When you are the beneficiary of a non-spouse IRA, you also have the option of taking a lump sum distribution if you do not wish to transfer the funds. The same rules that are applied to spouses will be applied to you. This means that you will receive the money all at once and pay taxes on it, while avoiding the early withdrawal penalty. You will also need to consider if that extra income takes you into a new income tax bracket.
Another option would be to simply disclaim the assets within the IRA that you have inherited. You might decide to take this route if the amount in the IRA isn’t large enough to justify the steps necessary to transfer the account, or you might want to avoid the inheritance tax in the form of an income tax that comes with taking a lump sum distribution. If you choose this option, you can decline to accept a part of the IRA, or you can reject it entirely. You can also have the IRA go to another beneficiary, or multiple beneficiaries, by giving up your share of it. In the event that there aren’t any other beneficiaries, the IRA’s assets will go to the owner’s spouse before going to the owner’s estate. But you need to make this decision within nine months, and this choice will be irrevocable.
How to Transfer Your Inherited IRA Internationally
After inheriting an IRA and going through the process of setting up your Inherited IRA account, whether you are the deceased’s spouse or not, you might decide to move abroad someday. And if you do decide to start a new life in another country, you can rest assured that your pension will go with you when you use a service like OFX to stretch your money even further.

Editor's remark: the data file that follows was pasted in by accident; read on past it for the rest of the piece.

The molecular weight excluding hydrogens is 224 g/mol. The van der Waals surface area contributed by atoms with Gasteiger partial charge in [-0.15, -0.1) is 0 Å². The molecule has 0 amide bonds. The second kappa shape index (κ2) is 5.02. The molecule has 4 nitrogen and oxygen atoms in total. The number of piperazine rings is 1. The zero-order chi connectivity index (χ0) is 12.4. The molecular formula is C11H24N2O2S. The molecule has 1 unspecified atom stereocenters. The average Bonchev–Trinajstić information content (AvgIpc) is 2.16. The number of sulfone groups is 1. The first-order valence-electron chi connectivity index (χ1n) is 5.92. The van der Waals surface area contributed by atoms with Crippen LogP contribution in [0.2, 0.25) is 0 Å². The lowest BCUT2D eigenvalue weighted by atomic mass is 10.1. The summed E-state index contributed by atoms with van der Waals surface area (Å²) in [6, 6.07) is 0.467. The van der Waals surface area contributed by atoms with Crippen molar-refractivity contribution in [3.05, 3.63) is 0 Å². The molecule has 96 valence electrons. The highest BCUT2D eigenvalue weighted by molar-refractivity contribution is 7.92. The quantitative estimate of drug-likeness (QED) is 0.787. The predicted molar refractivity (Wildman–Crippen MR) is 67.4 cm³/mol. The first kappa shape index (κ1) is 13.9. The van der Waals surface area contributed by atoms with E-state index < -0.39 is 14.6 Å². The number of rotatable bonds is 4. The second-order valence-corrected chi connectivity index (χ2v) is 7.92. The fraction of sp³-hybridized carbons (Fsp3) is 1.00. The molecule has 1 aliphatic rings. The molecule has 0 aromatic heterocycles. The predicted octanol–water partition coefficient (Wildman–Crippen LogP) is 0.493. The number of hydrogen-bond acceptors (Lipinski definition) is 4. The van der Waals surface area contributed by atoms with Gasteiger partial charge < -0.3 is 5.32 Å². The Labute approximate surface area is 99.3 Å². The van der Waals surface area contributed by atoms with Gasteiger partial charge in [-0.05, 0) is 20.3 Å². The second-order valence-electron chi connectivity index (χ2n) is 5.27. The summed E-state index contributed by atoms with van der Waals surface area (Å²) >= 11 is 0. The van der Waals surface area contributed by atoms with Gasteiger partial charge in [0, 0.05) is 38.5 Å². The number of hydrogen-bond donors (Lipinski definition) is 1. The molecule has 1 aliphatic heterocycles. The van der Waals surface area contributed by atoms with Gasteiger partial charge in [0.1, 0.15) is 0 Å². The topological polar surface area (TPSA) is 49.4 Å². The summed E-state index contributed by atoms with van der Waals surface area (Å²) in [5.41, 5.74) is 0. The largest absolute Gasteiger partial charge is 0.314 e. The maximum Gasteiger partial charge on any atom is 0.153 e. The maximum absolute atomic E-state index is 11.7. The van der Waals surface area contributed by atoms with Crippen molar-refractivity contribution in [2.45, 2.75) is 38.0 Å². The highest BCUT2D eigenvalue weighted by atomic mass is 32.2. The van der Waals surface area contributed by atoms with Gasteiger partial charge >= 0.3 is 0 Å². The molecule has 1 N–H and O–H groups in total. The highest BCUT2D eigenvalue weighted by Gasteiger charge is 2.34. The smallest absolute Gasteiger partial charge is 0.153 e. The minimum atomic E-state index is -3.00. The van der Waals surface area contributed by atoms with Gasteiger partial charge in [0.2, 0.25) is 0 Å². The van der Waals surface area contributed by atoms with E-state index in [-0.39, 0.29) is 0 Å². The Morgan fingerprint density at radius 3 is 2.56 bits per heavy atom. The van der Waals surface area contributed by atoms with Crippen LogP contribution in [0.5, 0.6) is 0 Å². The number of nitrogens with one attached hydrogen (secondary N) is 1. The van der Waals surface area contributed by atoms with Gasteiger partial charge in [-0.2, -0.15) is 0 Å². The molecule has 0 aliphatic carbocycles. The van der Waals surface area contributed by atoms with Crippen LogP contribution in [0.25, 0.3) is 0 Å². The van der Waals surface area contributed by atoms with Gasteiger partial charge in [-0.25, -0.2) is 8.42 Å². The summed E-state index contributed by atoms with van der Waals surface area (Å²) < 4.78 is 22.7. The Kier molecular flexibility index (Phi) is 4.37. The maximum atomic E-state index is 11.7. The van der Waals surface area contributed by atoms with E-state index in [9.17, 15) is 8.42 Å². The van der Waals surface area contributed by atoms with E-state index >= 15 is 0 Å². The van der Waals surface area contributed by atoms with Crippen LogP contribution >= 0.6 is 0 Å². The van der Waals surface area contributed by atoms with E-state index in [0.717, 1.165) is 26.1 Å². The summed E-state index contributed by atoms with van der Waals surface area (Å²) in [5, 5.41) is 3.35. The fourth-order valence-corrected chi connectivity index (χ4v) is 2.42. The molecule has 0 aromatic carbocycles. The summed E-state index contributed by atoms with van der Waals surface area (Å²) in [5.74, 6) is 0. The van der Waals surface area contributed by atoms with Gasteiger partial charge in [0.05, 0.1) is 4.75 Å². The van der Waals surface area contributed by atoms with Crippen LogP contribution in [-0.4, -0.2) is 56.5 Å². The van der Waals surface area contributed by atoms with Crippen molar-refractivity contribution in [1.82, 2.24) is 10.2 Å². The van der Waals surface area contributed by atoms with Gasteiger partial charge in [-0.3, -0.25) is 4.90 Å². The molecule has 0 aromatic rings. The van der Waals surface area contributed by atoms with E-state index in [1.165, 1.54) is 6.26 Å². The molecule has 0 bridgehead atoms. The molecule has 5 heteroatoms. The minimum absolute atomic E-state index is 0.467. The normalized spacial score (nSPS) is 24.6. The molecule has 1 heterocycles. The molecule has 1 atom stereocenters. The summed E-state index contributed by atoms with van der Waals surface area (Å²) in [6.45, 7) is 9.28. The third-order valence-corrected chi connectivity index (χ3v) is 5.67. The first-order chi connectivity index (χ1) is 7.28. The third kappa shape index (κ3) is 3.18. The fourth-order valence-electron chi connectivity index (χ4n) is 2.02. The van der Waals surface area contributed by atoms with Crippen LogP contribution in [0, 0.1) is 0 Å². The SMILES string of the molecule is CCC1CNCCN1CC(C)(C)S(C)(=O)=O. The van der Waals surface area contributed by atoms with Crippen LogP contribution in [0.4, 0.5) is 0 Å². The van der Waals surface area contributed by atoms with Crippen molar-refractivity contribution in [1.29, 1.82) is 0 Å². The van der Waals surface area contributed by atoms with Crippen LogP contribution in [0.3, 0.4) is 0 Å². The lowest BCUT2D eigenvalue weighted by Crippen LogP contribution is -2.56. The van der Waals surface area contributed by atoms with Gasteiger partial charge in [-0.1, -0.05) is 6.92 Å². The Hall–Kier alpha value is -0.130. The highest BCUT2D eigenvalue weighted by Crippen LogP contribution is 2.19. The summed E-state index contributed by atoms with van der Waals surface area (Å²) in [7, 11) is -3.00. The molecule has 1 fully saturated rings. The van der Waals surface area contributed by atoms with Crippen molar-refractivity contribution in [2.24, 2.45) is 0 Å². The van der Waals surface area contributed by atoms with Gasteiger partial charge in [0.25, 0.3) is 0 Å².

With OFX, you can receive international pension payments at the best exchange rates, and regular payments will ensure you receive your funds on a consistent basis so you can focus on enjoying life in retirement rather than worrying about your IRA.
A Few Final Tips to Make the Process Go Smoothly
If you are one of multiple beneficiaries of an IRA, you can split the account into several separate IRA accounts and have one for every beneficiary. In this way, you can avoid any disputes, and the youngest individual will be able to stretch out the distributions over a longer period of time as well.
In the event that there are also secondary beneficiaries involved, you could disclaim the amount that you inherited, allowing it to simply pass right to those secondary beneficiaries. In this way, you can minimise any income or estate taxes that you would otherwise have to pay and you can avoid creditors.
Remember: if the account’s owner was 70½ years old or older, you can get in touch with the bank that is holding the Traditional IRA or the 401(k). Then you can receive the minimum distribution that is required for the year in which the individual died, provided that they had not done so prior to their death.
Consider Working with a Financial Advisor
As you can see, inherited IRAs, and the steps that you need to take to properly transfer the funds, can be complicated and confusing. If you have inherited an IRA, working with a financial advisor will allow you to have all of your questions answered, so you can make the best decisions for your financial future.